Above all, try something. ~Franklin D. Roosevelt

Wednesday, May 12, 2010

Breathe Deeply~ Ouch.

Wow. It's been awhile, eh? No one said moving was easy. Phew!

Well.....this entry really isn't going to have much of a focus, other than catching you up with a brief synopsis of the last two weeks or so.

Sorry 'bout that!

Life in Jack Creek has been busy. The dogs and I officially moved into the cabin with Ed on May first. It was a snowy, cold day....which has lasted two weeks, for the record.

Since move-in, I have spent my days unpacking box after box, bag after bag, cleaning a house that hasn't officially been lived in for months, and carting heavy pieces of furniture from one place to another.

Not to mention, in the evenings, when Ed returns home from work, I help him with preparing the goat area for the arrival of my four nubians.

All of this hard work has finally taken its' toll on me, and my ribs and back are revolting against it all. I fear I may have refractured an old rib injury from two years ago with my careless lifting, heaving, pushing and pulling over the last three weeks.... I see a doctor this evening at 4 PM.

On a good note, the pain has forced me to slow my pace over the last 48 hours. I am finally sitting down. Breathing. Relaxing. Observing.

I sat in the hot tub last night after dinner (my new favorite place to be), sipping a frothy beverage. The relentless snowfall twirled above the mudroom roof. The stars shone down on me from inbetween dark clouds. Hattie plunked her muddy tennis ball down on the deck below. My ribs stopped hurting for the time being. I realized: Life is Good.

Preparing for the goats has been HARD work. We started by building them a shelter in which to sleep. And by 'we' I really mean Ed, who I am so lucky to have on my team. He is an amazing carpenter, not to mention all-around person. But you know this, I digress.

Goats do not need heat, but merely protection from the elements. As we went along with our shelter project, we experienced our first predator attack. Although it was only a skunk, and it didn't do much damage to my chicken flock, we realized that maybe our goat shelter ought to include a closing door to shut the animals in at nightfall.....and so BACK to lumber store we go for more materials.

The fencing process has been...interesting, to say the least. Because I want my chickens to be able to free-range with the goats, we decided to install a 5 ft woven wire fence all the way around the perimeter of the area, and to reinforce it with a few strands of electric fence mid-way up (nose-height to a goat) and also along the top border (to stop climbing antics, and flying escape artists). If you have ever put up any type of fencing, you know two things already: 1) It isn't easy 2) It isn't cheap. To date, we have the woven wire fence, and a gate installed. Tonight, if it doesn't rain or snow, we plan to experiment with the electric fence installation. Wish us luck.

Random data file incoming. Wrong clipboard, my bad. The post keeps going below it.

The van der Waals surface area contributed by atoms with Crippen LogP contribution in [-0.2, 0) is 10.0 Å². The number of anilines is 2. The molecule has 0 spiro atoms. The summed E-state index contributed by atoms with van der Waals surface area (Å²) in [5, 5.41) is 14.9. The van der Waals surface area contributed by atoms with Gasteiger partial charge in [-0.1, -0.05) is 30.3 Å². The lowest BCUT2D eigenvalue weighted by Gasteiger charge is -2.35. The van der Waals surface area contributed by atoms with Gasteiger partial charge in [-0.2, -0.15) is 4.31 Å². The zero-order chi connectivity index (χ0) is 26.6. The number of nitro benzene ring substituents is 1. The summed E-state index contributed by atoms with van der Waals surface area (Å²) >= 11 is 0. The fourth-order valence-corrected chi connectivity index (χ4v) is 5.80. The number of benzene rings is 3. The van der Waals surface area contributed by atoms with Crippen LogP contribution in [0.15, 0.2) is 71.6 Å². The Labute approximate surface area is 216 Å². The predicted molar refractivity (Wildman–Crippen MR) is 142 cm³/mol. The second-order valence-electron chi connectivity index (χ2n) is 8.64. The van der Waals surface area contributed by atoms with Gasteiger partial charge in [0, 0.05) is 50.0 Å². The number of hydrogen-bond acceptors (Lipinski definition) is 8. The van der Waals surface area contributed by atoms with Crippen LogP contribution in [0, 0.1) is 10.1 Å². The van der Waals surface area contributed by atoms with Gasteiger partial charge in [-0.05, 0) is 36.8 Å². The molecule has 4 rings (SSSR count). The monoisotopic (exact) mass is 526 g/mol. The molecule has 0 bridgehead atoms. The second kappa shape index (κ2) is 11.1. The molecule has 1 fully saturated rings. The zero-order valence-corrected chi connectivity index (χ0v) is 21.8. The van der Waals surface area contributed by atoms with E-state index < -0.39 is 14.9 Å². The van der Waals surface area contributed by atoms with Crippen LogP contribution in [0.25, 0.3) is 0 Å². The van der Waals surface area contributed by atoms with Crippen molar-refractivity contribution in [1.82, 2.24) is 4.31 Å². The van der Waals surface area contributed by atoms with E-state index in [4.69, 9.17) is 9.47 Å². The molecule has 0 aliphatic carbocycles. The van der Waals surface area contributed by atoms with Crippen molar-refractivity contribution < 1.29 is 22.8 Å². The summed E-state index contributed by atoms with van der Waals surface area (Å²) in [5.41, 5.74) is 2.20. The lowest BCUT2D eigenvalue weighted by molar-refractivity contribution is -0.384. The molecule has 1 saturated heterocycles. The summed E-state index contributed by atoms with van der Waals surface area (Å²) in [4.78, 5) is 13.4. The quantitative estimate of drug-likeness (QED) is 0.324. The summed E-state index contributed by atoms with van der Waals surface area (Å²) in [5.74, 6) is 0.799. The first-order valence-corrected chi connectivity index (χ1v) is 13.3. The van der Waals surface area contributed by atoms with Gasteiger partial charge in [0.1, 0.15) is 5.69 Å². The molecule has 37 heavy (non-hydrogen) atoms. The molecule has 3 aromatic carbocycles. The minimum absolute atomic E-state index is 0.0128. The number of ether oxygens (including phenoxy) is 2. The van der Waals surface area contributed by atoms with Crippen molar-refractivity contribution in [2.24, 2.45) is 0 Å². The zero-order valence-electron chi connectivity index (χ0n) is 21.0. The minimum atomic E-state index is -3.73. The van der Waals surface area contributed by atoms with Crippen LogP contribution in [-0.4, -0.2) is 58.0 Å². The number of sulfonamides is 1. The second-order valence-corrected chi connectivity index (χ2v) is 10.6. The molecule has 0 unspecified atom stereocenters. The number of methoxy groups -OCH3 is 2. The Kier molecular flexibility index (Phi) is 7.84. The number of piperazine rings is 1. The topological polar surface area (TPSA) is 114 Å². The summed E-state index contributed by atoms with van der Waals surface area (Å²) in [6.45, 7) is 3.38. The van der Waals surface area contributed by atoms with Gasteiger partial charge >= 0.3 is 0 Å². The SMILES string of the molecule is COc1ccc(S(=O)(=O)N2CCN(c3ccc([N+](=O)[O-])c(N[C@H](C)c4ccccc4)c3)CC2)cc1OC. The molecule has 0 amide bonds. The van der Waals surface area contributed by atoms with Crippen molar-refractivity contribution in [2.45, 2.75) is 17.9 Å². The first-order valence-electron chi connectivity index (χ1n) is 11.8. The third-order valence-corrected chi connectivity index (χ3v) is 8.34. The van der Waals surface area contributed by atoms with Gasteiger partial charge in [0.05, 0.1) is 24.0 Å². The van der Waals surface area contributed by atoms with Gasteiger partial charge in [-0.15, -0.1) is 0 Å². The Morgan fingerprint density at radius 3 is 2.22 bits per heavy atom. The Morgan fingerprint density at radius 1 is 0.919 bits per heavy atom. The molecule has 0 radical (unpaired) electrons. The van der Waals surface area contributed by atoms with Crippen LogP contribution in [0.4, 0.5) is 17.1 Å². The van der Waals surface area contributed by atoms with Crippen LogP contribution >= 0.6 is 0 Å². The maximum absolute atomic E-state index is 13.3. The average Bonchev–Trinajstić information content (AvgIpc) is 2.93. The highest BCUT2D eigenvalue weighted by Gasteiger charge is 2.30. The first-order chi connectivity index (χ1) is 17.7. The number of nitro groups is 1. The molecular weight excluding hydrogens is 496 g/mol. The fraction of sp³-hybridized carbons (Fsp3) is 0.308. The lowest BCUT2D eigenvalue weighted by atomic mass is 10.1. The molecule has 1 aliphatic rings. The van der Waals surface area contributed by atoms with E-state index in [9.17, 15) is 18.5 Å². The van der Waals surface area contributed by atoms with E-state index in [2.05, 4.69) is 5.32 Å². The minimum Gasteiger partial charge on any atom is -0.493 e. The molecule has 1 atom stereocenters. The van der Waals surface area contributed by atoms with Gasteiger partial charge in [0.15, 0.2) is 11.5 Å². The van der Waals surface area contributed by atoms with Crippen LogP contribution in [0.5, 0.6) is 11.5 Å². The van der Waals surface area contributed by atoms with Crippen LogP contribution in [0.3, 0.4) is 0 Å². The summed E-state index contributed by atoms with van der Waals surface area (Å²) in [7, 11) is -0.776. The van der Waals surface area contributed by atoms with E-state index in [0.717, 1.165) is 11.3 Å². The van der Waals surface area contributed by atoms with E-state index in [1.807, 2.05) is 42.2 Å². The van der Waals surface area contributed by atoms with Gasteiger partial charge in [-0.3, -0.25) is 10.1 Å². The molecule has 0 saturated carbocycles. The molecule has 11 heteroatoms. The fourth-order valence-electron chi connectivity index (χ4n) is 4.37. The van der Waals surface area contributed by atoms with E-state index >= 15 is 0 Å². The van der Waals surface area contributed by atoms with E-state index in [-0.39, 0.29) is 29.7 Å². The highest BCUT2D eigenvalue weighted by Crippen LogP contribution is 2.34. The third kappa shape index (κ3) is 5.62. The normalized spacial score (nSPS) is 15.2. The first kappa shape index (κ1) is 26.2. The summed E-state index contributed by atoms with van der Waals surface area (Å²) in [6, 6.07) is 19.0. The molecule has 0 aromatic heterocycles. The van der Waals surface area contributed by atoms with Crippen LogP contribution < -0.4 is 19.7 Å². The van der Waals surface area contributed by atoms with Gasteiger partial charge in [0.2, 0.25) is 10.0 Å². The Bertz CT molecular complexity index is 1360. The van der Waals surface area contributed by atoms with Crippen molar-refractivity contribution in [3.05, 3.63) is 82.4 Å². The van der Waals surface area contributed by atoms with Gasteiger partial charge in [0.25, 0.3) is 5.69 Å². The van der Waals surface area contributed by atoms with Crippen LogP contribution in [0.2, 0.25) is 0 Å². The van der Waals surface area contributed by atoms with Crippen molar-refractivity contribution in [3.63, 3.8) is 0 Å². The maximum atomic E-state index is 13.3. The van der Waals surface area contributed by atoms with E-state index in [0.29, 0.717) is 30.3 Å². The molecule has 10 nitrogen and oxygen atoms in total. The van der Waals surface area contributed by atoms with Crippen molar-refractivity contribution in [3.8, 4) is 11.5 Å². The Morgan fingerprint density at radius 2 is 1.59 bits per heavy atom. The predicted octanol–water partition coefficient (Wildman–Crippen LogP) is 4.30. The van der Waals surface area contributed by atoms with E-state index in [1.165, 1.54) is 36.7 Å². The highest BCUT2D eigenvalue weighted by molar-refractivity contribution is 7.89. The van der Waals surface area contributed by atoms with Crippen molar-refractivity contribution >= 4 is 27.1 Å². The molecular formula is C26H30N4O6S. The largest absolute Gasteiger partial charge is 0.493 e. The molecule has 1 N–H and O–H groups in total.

Some other things we have had to do/buy to ready ourselves for the new pets:

  • Four feeding buckets, three for goat minerals, and one for feeding my milking doe.

  • Feed: 50lb bag of oats, 50lb bag of barley, 50lb bag of protein feed, 50lb bag of goat minerals, 50lb bag of 'silent herder' (whatever THAT is)....oh and a 50lb bag of layer feed for my chickens. (DID I MENTION MY BACK HURTS?)

  • Install a swinging wooden gate to get in and out of Goat World

  • Fill the shelter with dirt (not done yet, ribs really ruining my wheelbarrow experience)

  • Sweep out the existing old shed and try not to give myself Huntavirus in the process....

  • Order milking equipment, since NOT ONE store locally carries stainless steel milking buckets or milk strainers? really??

Anyways....you get the idea. It's alot of work! And we still haven't even brought them home from the farm yet!

In the meantime, Ed (and our bass-thumping buddy Joe) decided that he would like to raise some meat-birds this summer. After researching chickens used for meat, I ordered us 25 Cornish Cross birds that are set to arrive the second week of June through the mail! The birds grow quickly and will be ready to be processed, or killed for meat, after 8-12 weeks. That should be QUITE the experience for Ed and Joe. They seem really excited about it!

Along with the boys' meatbirds, I ordered myself some new baby Buff Orpingtons and a rooster as well. I refuse to let the skunk defeat my flock! We have never gotten baby chicks in the summer time, and I hope to keep them under the heat lamp very little because of the warmer weather. Although only time will tell how warm it will actually be....

Well, I better get going on my trip to town (it takes about 30 minutes to get to civilization from our driveway) and doctor visit.

Wish me luck with a quick healing, and forgive me for taking so long to slow down to a liveable pace.

Hugs from me and kisses from the dogs~Katie


  1. Wishing you a quick healing, Katie!

    But beware. I suspect that the Cornish Cross birds will become the Cornish very cross birds when they discover their true purpose in life.

  2. Anonymous people give me the creeps, Buster!!

  3. Hope you are feeling better soon - farm life is tough I guess! Try to take some breaks! Like me - I do nothing after 2 pm. If dinner wasn't started oh well.

  4. I'm insanely jealous!!! If you get a very large parcel in the mail...open it quickly cause it will be me!!! (I'll bring a couple chickens?) I can't wait to visit!!! Molly and I check out all the pictures posted.
    The anonymous person giggling above me is creeeeeeepy....